Academic Work

Peer-Reviewed Journals

“The Subnational Connection in Unitary Regimes: Progressive Ambition and Legislative Behavior in Uruguay.” 2014. Legislative Studies Quarterly 39(1): 87-112. With Daniel Chasquetti.

“Alliance for Progress? Multilevel Ambition and Patterns of Cosponsorship in the Argentine House.” 2014. Comparative Political Studies 47(12).

“From House to Home: Linking Multi-Level Ambition and Legislative Performance in Argentina.” 2014. Journal of Legislative Studies 20(3).

“Does Electoral Accountability make a Difference? Direct Elections, Career Ambition and Legislative Performance in the Argentine Senate”. 2013. Journal of Politics 75(1): 137-149.

“Does Women’s Presence change Legislative Behavior? Evidence from Argentina, 1983-2007.” 2013. Journal of Politics in Latin America 5(1): 95-125. With Mala Htun and Marina Lacalle.

“Government and Opposition in the Argentine Congress, 1989-2007: Understanding Inter-Party Dynamics through Roll Call Vote Analysis”. 2009. Journal of Politics in Latin America1(1): 67-96.  With Mark P. Jones and Wonjae Hwang.

“The Governor’s Backyard: A Bayesian Model to Estimate Partisan Bias in Multiparty (Subnational) Electoral Reforms.” 2005. Journal of Politics 67(4): 1050-1074. With Ernesto Calvo.

Book Chapters

“Argentina’s Unrepresentative and Uneffective Congress under the Kirchners.” 2013. In Moira MacKinnon and Ludovico Feoli (eds.), Representativeness and Effectiveness in Latin American Democracies: Congress, Judiciary and Civil Society, pp. 40-74, Routledge. With Mark P. Jones.

“Control, Concertación, Crisis y Cambio: Cuatro C para dos K en el Congreso Nacional.” 2011. In Miguel De Luca and Andres Malamud (eds.), La Política en Tiempos de los Kirchner, pp. 49-62, Buenos Aires: Eudeba. With Mark P. Jones.

“Argentina: Resilience in the Face of Challenges”. 2011. In Levine, Daniel, and José Molina (eds.), The Quality of Democracy in Latin America, pp. 63-82, Boulder, CO: Lynn Rienner Publishers. With Mark P. Jones.

Work in Progress

“The Radex Structure of Political Conflict: Argentina’s Impossible Game (1955-1966).” With Sebastian Saiegh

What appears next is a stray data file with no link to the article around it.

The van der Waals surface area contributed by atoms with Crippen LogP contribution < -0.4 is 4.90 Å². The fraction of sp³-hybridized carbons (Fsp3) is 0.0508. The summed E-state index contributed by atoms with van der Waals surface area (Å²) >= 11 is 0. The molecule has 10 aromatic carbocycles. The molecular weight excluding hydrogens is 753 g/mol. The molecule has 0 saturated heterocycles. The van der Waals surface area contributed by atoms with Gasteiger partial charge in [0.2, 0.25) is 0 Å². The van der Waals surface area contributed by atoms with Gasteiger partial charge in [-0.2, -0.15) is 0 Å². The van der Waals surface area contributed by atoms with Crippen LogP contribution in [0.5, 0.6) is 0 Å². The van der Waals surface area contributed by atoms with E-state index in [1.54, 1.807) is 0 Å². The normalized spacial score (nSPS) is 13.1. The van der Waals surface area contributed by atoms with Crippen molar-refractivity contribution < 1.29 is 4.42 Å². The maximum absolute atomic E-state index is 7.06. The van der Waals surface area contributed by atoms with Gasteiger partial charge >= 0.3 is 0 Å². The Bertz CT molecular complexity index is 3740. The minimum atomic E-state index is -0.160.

“Division or Union of Labor? Analyzing Substantive Representation of Workers in the Argentine Congress

“The more Women at Work, the sooner we win? Gender Quotas and Legislative Productivity in the Argentine Congress”. With Marina Lacalle

Where’s the Party? Subnational Legislative Behavior in a ‘Non-Partisan’ Legislature: The Case of the City of Buenos Aires”. With Marina Lacalle.

“Legislative Politics in the Foundational Period: Evaluating the Argentine Congressional Performance, 1862-1930.”

“Scaling the Progressive Ladder: Partisanship, Ambition and Roll-Call Behavior in the Argentine House and Senate.” With Hirokazu Kikuchi

“Placing Latin American Citizens and Elites on Common Ground.” With Brian Crisp, Eric Magar and Guillermo Rosas

“Bring Home the Bacon, but Sell the Homemade Bread: Local Productive Profile and Legislative Representation in the Argentine House.” With Melissa Rogers.

“Twins, Sisters, or just Acquaintance? Evaluating Legislative Behavior in the Resembling Colombian and Uruguayan Senates.” With Daniel Chasquetti.

“The Effects of the Electoral Cycle on Legislators’ Career Strategies: Evidence from Argentina.” With Adrian Lucardi.

“Inspecting Intersectionality: Gender, Race and Legislative Behavior in the Brazilian Congress.” With Mala Htun

Fennomenal Adaptations! The Legislative Effects of District Switching in Argentina and Chile.” With Patricio Navia

“The Bills of the Goat: Ambition, Territorial Work and Legislative Performance in the Dominican Congress.” With Colin Hannigan

“The Evolution of Party Politics in Texas, 1973-2006: Tracing the Emergence of a Partisan Legislature”. With Mark P. Jones and Greg Vonnahme

Dissertation (under Revision as Book Manuscript)

“The Electoral Connection in Multilevel Systems with Non-Static Career Ambition: Linking Political Careers and Legislative Performance in Argentina”

One thought on “Academic Work

  1. Pingback: Argentina: Does Electoral Accountability Make a Difference? | DemocracySpot

Comments are closed.